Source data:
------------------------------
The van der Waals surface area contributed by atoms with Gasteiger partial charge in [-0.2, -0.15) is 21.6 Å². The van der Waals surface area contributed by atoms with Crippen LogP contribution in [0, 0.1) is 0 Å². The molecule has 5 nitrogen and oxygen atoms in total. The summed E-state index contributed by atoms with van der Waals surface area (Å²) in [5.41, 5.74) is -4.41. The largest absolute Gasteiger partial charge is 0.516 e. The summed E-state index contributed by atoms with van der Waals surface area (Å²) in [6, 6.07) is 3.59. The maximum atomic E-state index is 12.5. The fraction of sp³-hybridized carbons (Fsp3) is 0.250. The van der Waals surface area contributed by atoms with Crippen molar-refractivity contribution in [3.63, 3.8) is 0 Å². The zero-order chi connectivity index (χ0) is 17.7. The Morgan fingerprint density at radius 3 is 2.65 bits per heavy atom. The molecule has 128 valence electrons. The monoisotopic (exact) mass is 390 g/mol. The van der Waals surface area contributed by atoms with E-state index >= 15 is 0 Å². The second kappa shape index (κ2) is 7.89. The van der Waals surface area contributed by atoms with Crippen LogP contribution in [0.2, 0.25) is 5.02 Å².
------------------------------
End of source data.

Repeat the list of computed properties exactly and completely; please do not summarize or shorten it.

The van der Waals surface area contributed by atoms with Gasteiger partial charge in [-0.2, -0.15) is 21.6 Å². The van der Waals surface area contributed by atoms with Crippen LogP contribution in [0, 0.1) is 0 Å². The molecule has 5 nitrogen and oxygen atoms in total. The summed E-state index contributed by atoms with van der Waals surface area (Å²) in [5.41, 5.74) is -4.41. The largest absolute Gasteiger partial charge is 0.516 e. The summed E-state index contributed by atoms with van der Waals surface area (Å²) in [6, 6.07) is 3.59. The maximum atomic E-state index is 12.5. The fraction of sp³-hybridized carbons (Fsp3) is 0.250. The van der Waals surface area contributed by atoms with Crippen molar-refractivity contribution in [3.63, 3.8) is 0 Å². The zero-order chi connectivity index (χ0) is 17.7. The Morgan fingerprint density at radius 3 is 2.65 bits per heavy atom. The molecule has 128 valence electrons. The monoisotopic (exact) mass is 390 g/mol. The van der Waals surface area contributed by atoms with E-state index >= 15 is 0 Å². The second kappa shape index (κ2) is 7.89. The van der Waals surface area contributed by atoms with Crippen LogP contribution in [0.2, 0.25) is 5.02 Å².